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Impacts of Climate Change on the European Marine and Coastal Environment Ecosystems Approach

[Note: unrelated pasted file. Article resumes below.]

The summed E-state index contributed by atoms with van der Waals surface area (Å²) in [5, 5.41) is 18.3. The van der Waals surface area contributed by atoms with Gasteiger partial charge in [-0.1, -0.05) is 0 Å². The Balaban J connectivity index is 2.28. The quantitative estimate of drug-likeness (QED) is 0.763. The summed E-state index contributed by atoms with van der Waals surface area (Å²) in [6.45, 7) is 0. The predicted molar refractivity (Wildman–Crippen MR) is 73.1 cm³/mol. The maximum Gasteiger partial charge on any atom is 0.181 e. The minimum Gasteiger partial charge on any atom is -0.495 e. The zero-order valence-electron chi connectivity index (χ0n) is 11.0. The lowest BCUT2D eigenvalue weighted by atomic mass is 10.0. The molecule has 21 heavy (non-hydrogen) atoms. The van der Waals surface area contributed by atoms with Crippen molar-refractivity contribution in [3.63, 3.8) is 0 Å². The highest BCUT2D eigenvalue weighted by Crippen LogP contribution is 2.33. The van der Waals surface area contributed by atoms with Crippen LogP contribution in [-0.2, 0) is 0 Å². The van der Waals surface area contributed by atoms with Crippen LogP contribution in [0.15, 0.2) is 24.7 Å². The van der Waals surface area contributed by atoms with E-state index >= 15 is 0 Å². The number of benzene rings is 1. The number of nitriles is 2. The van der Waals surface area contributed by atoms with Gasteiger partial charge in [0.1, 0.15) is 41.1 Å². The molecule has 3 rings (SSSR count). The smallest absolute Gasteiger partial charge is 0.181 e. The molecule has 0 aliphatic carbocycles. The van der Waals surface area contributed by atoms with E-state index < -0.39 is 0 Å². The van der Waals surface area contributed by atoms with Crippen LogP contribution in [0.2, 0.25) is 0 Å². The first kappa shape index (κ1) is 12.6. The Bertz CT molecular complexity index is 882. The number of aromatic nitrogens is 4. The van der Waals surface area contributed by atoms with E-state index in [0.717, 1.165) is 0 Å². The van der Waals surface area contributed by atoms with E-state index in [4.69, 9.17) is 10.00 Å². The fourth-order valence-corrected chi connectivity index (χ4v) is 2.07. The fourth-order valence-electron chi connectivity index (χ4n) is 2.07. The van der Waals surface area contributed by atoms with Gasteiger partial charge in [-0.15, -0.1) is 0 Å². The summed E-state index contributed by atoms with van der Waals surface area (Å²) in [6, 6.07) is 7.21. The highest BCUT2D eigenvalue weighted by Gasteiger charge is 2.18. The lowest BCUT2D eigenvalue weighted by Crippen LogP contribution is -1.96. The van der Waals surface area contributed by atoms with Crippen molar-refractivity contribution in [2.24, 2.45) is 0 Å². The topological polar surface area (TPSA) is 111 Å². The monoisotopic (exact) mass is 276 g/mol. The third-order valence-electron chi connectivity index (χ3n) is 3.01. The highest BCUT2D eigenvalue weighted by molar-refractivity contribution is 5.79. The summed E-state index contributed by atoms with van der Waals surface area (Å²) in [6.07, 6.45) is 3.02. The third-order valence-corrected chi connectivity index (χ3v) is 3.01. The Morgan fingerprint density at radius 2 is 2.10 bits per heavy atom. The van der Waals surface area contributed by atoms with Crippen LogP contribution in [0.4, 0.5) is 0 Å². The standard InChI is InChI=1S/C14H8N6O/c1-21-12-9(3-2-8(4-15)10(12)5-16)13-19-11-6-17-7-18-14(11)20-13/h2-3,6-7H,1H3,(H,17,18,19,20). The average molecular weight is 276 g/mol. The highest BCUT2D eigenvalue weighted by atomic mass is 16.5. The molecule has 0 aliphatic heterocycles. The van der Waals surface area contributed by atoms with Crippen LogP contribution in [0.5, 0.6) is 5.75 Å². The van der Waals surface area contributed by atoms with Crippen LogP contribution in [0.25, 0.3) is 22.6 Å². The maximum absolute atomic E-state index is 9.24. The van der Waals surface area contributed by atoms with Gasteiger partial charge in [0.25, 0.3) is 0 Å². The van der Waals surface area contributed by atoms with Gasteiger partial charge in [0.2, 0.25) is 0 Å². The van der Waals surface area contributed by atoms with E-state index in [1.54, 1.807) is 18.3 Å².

The scientific evidence is now overwhelming that climate change is a serious global threat which requires an urgent global response, and that climate change is driven by human activity. The IPPC Report (2007) states that sea levels will rise by 3.1 cm every decade; the oceans have warmed to a depth of 3 km; Arctic summer sea-ice is likely to disappear in the second half of this century; up to 40% of species could face extinction; weather patterns will become more extreme; for example hurricanes and storms will become more intense. The Stern Review (2006) estimates the social and economic cost of climate change to the global economy at € 5,500 billion by 2050. The Stern Review concludes that, provided we take strong action now, there is still time to avoid the worst impacts of climate change. Enough is now known to make climate change the challenge of the 21st century, and the research community is poised to address this challenge. The need for enhanced detection and assessment of the impacts of climate change on the oceans and their ecosystems has been emphasised in several recent publications (Stern 2006; Hoepffner, N et al. - JRC-IES 2006; IPCC 2007). Europe is warming at a faster rate than the global average, and the physical attributes of our seas are changing accordingly, with implications for the functioning of our regional climate and our marine environment. Therefore, in addressing the impacts of climate change on the oceans, Europe must pay particular attention to its regional seas. The diverse nature of Europe’s regional seas, with the attendant diversity of expression of climate change impacts, represents a particular challenge for monitoring and management of climate change at the pan-European, regional and local levels. The changes in the marine environment will have a profound impact on the daily life of Europe’s inhabitants, requiring forward planning in preparation for the changes. It is hoped that the report will contribute to this planning. In 2005 the Marine Board established a working group of experts from different countries and disciplines, under the chairmanship of Dr Katja Philippart (NIOZ, the Netherlands), to address climate change impacts on the marine environment, with the objective of documenting the existing knowledge on, and implications of, climate change, with particular reference to regional priorities and dimensions. The report of the Working Group profiles an overview of the research needs and future scientific challenges of climate change at the both European- and regional-seas level, including the Arctic, Barents Sea, Nordic Seas, Baltic, North Sea, Northeast Atlantic, Celtic-Biscay Shelf, Iberia upwelling margin, Mediterranean and Black Sea. The report identifies future research challenges in terms of climate change monitoring, modelling, and development of indicators. Its conclusions will support the development of future research strategies and inform the development of policy. Throughout this position paper, ‘climate change’ is used to denote the recent predominantly human-induced change (principally the result of greenhouse gas emissions but also from urbanisation and deforestation) and climate variability due to random processes and natural causes such as volcanoes, solar radiation, and non-linear interactions between ocean and atmosphere (Hasselmann 1976).